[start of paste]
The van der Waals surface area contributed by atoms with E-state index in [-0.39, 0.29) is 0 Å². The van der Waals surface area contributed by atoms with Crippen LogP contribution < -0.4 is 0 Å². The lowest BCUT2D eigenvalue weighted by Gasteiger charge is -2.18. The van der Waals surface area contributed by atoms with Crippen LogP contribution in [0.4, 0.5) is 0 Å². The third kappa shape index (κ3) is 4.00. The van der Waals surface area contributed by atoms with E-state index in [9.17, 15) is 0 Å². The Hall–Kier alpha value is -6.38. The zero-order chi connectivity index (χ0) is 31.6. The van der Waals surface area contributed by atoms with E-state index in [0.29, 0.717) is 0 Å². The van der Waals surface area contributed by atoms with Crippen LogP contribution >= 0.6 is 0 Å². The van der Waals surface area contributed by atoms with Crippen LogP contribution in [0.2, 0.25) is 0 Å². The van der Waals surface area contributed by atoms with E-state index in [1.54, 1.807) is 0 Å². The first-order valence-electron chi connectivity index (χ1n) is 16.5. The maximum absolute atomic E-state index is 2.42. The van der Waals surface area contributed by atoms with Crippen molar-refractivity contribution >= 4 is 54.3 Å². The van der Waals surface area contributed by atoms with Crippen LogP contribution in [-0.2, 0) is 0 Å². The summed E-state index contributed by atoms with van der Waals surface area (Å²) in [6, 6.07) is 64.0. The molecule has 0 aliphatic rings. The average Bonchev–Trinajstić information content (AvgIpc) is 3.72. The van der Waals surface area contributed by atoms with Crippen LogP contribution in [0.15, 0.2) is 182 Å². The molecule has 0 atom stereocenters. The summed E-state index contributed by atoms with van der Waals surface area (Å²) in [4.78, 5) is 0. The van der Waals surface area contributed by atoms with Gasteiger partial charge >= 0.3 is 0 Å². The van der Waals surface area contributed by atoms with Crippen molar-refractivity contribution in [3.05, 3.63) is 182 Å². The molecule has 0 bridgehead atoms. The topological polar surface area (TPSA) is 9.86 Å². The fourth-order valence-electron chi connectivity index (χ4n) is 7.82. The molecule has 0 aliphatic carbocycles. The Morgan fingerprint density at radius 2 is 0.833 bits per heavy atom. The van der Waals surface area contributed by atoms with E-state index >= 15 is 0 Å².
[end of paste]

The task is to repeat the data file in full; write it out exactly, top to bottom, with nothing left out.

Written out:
The van der Waals surface area contributed by atoms with E-state index in [-0.39, 0.29) is 0 Å². The van der Waals surface area contributed by atoms with Crippen LogP contribution < -0.4 is 0 Å². The lowest BCUT2D eigenvalue weighted by Gasteiger charge is -2.18. The van der Waals surface area contributed by atoms with Crippen LogP contribution in [0.4, 0.5) is 0 Å². The third kappa shape index (κ3) is 4.00. The van der Waals surface area contributed by atoms with E-state index in [9.17, 15) is 0 Å². The Hall–Kier alpha value is -6.38. The zero-order chi connectivity index (χ0) is 31.6. The van der Waals surface area contributed by atoms with E-state index in [0.29, 0.717) is 0 Å². The van der Waals surface area contributed by atoms with Crippen LogP contribution >= 0.6 is 0 Å². The van der Waals surface area contributed by atoms with Crippen LogP contribution in [0.2, 0.25) is 0 Å². The van der Waals surface area contributed by atoms with E-state index in [1.54, 1.807) is 0 Å². The first-order valence-electron chi connectivity index (χ1n) is 16.5. The maximum absolute atomic E-state index is 2.42. The van der Waals surface area contributed by atoms with Crippen molar-refractivity contribution >= 4 is 54.3 Å². The van der Waals surface area contributed by atoms with Crippen LogP contribution in [-0.2, 0) is 0 Å². The summed E-state index contributed by atoms with van der Waals surface area (Å²) in [6, 6.07) is 64.0. The molecule has 0 aliphatic rings. The average Bonchev–Trinajstić information content (AvgIpc) is 3.72. The van der Waals surface area contributed by atoms with Crippen LogP contribution in [0.15, 0.2) is 182 Å². The molecule has 0 atom stereocenters. The summed E-state index contributed by atoms with van der Waals surface area (Å²) in [4.78, 5) is 0. The van der Waals surface area contributed by atoms with Gasteiger partial charge >= 0.3 is 0 Å². The van der Waals surface area contributed by atoms with Crippen molar-refractivity contribution in [3.05, 3.63) is 182 Å². The molecule has 0 bridgehead atoms. The topological polar surface area (TPSA) is 9.86 Å². The fourth-order valence-electron chi connectivity index (χ4n) is 7.82. The molecule has 0 aliphatic carbocycles. The Morgan fingerprint density at radius 2 is 0.833 bits per heavy atom. The van der Waals surface area contributed by atoms with E-state index >= 15 is 0 Å².